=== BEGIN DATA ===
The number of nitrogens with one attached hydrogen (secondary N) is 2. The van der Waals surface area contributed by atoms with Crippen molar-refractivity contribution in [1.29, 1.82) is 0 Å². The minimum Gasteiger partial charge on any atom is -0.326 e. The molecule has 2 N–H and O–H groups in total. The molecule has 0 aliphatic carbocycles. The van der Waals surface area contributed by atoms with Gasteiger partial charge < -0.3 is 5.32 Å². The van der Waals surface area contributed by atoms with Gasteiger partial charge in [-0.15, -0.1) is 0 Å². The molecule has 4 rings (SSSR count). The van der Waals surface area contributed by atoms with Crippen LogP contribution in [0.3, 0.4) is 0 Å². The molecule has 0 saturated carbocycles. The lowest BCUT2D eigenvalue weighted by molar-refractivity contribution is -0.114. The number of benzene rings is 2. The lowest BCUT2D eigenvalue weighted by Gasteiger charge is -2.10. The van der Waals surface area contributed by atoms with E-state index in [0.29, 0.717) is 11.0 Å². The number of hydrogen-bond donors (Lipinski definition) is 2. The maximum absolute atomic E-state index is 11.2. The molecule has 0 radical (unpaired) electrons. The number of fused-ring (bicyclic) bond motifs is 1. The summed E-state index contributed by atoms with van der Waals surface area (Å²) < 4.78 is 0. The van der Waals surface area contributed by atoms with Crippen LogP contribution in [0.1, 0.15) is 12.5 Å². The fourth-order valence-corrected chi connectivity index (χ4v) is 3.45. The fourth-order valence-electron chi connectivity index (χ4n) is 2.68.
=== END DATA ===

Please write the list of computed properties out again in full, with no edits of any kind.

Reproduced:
The number of nitrogens with one attached hydrogen (secondary N) is 2. The van der Waals surface area contributed by atoms with Crippen molar-refractivity contribution in [1.29, 1.82) is 0 Å². The minimum Gasteiger partial charge on any atom is -0.326 e. The molecule has 2 N–H and O–H groups in total. The molecule has 0 aliphatic carbocycles. The van der Waals surface area contributed by atoms with Gasteiger partial charge < -0.3 is 5.32 Å². The van der Waals surface area contributed by atoms with Gasteiger partial charge in [-0.15, -0.1) is 0 Å². The molecule has 4 rings (SSSR count). The van der Waals surface area contributed by atoms with Crippen LogP contribution in [0.3, 0.4) is 0 Å². The molecule has 0 saturated carbocycles. The lowest BCUT2D eigenvalue weighted by molar-refractivity contribution is -0.114. The number of benzene rings is 2. The lowest BCUT2D eigenvalue weighted by Gasteiger charge is -2.10. The van der Waals surface area contributed by atoms with E-state index in [0.29, 0.717) is 11.0 Å². The number of hydrogen-bond donors (Lipinski definition) is 2. The maximum absolute atomic E-state index is 11.2. The molecule has 0 radical (unpaired) electrons. The number of fused-ring (bicyclic) bond motifs is 1. The summed E-state index contributed by atoms with van der Waals surface area (Å²) < 4.78 is 0. The van der Waals surface area contributed by atoms with Crippen LogP contribution in [0.1, 0.15) is 12.5 Å². The fourth-order valence-corrected chi connectivity index (χ4v) is 3.45. The fourth-order valence-electron chi connectivity index (χ4n) is 2.68.